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Online Course-in-a-Box

Table of Contents 
BIG PICTURE PLANNING
Outlining Your Course

 

Outlining your online course means dividing the content into digestible chunks/modules, which helps students navigate the course through a consistent structure. The modules can be organized by content topics, units/lessons, or a time frame (daily, weekly, bi-weekly, etc.). Usually a module includes overviews, readings, lectures, discussions, and other relevant activities.

Best Practices

  • Create a course plan. Devise a roadmap for creating, maintaining, and sustaining a successful course. A course plan focuses on needs assessment, guidance, building community, communication, humanizing, and evaluating.1
  • Use storyboards to organize course content. Storyboards help both instructors and students see the interconnectedness of knowledge in an online course, especially when multimedia content is included. Instructors should organize the information and match the media tool to the content in a pedagogically appropriately way first, and then follow the storyboarding process.3
  • Provide an explicit weekly schedule for students. This includes readings, lecture notes, activities, discussion posts, and so on, which students need to complete each day of each week. Most often, this is organized in an instructional activities table (with columns for the activity/assessment, time estimate to complete, deadlines, and point values). The schedule of evenly paced workload/assignments helps students manage their time and online. In addition, listing the hours per week you expect your students to work on the course is recommended. Regarding any media or extra resources in your course, it is also recommended that clear labels/titles are given to all videos, images, and Word docs/PDFs.4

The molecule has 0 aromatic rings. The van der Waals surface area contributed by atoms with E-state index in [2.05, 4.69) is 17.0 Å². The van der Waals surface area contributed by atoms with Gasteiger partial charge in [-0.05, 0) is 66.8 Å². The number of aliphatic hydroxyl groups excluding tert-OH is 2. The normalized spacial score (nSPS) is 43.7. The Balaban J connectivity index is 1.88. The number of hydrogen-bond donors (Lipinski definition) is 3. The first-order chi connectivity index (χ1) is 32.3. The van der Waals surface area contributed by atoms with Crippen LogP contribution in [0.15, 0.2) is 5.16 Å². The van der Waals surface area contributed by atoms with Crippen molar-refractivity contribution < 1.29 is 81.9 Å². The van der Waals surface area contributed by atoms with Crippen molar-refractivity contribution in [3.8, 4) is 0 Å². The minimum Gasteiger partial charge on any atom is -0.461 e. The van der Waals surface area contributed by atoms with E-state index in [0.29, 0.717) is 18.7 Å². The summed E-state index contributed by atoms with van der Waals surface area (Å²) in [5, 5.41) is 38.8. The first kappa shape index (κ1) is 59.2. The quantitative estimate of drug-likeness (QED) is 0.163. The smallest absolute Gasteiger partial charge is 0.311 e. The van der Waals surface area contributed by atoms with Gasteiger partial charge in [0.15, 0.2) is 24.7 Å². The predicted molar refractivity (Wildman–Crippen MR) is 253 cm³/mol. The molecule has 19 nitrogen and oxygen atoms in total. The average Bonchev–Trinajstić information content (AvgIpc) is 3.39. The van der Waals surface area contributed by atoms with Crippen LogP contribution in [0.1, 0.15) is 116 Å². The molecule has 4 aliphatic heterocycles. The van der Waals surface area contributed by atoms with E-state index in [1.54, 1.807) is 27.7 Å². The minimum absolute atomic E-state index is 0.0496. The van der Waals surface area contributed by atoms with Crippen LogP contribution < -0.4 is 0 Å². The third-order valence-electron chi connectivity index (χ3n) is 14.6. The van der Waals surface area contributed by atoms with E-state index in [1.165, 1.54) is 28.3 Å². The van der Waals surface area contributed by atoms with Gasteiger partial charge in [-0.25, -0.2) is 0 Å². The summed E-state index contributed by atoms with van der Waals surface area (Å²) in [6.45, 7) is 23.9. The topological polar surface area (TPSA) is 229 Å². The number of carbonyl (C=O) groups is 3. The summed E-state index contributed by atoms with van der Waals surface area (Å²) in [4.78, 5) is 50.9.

Resources

 
 
  1. DuCharme-Hansen, B. A., & Dupin-Bryant, P. A. (2005). Distance education plans: Course planning for online adult learners. TechTrends, 49(2), 31-39.
  2. Marchionda, D. (n.d.). How to manage your online week.
  3. Varvel, V. E., & Lindeman, M. (2005). Online courses as learning scripts: Using storyboards in online course design. In Proceedings of the 20th Annual Conference on Distance Teaching and Learning.
  4. West Chester University. Best practice for developing content modules and module pages.